August in Bratislava saw a dramatic increase in the number of long-haired, bushy-bearded, wild-eyed and Birkenstock shodtourists walking the streets of the capital. It was the occasion of the 18thWorld Congress of Poets, held from August 19-23 under the auspices of the World Academy of Arts and Culture and UNESCO.
Over four fabulous days, over 200 poets from around the world introduced their work at readings in Bratislava gardens and courtyards, creating a very special atmosphere between readers and listeners. Bratislava audiences applauded such presentations as 'Poetry from Three Continents,' 'With Young Breath' (on the occasion of the 30th anniversary of the Czechoslovakia occupation) and readings by Italian poets in cooperation with cultural foundations like Societé Dante Aligieri and Comitato di Bratislava.
The Bratislava Congress focused on interesting themes like Vitalism in European Poetry, Poetry of Central and Eastern Europe since 1989, Taboo and Modern Poetry in Traditional Forms and poetry on CD-ROM and the Internet.
Dubbed "A New World of Peace and Poetry for the Closing Milennium," the festival was held in honour of Ján Smrek (1898-1982), a famous Slovak poet and a noted translator. His work made him one of Slovakia's leading cultural lights in the 20th century.
Smrek established a group called the Young Slovak Writers in Prague and edited the literary monthly magazine Elán in the1930's. His work showed a sensual and vital approach to the world and a deeply humanist view of life, whose central pillars were women and love. He was also attracted to avant-garde tendencies in European poetry.
The Second World War period introduced darker, graver tones into Smrek's work. After the communists came to power, Smrek was compelled to be silent, returning to poetry only in 1958. The International Ján Smrek Prize was awarded in Bratislava to celebrate the centenary of Smrek's birth. The winner was Tomas Tranströmer from Sweden, with Michael Kruger from Germany placing second and Ludvík Kundera from the Czech Republic third.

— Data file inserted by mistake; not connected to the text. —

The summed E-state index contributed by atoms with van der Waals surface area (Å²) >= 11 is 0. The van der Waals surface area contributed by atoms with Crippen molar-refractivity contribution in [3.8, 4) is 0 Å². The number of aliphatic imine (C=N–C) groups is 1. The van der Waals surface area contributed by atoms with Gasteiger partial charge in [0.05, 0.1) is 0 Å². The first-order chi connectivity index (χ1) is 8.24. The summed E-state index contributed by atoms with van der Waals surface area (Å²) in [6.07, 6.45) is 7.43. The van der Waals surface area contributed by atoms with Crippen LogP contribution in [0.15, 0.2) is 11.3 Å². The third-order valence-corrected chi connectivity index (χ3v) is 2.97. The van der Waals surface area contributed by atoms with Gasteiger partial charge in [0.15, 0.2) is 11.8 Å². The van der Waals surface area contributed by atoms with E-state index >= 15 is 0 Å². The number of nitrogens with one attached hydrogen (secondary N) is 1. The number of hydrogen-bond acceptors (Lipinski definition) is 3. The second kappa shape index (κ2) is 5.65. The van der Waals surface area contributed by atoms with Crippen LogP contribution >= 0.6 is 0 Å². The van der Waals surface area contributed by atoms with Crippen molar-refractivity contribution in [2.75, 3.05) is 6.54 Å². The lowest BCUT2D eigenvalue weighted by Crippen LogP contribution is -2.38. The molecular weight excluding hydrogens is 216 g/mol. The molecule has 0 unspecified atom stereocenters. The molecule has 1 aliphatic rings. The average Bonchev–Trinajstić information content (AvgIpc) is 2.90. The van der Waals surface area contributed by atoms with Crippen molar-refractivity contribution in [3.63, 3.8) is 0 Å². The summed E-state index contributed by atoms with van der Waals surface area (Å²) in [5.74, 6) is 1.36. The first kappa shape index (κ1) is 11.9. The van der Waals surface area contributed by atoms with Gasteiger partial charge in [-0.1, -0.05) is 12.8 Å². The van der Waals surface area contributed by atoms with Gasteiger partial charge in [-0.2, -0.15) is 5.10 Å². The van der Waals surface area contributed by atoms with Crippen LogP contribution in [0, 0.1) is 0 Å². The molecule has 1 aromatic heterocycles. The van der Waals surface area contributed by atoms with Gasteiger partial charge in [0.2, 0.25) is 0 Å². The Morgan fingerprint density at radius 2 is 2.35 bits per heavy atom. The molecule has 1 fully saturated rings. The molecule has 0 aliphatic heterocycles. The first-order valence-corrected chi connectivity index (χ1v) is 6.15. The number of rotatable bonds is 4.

The first Congress was held in 1969 to unite nations in an effort to achieve world peace and understanding through poetry. It was taken under the wings of the World Academy of Arts and Culture in 1973, and then registered and incorporated as an non-profit corporation in the state of California in 1985.
The latest prestigious gathering of world poets and critics was inspired by the invitation of Slovak poet and Nobel prize candidate Milan Rúfus. Rúfus, who was named the Honorary President of the Bratislava Congress, said that "art, as well as poetry, can say of itself that it performed the task of human testimony long before science entered the world". The 18th Congress was organised with the cooperation of the City of Bratislava, the Slovak Ministry of Culture and the National Centre for Slovak literature.
Ballad of the Cherry Blossom
The grove rustles and blood sings
and all are on fire; words and lips.
Her burning lips are touched
by the blooming cherry twigs.
To the cherry blossoms they went,
the maiden's breast rose and fell like rye.
His caresses are not tender
and don't make her cry, make her cry.
Her waist bends like a shoot,
his kiss settles on her throat
and her arms do not throw off
two snakes sliding, holding tight.
Somewhere this has been repeated,
somewhere else it starts.
A faun whistles through cherry branches
to cast a spell on young hearts.
When the cherry blossoms flower
it's hard to know the will of fate.
The brief flare of youth blinds us
to wisdom until much too late.
In a month in the place of leaves
the cherry shoot will bleed.
My beloved, don't be sad
that I tore you off with such greed.
Ján Smrek (1898-1982)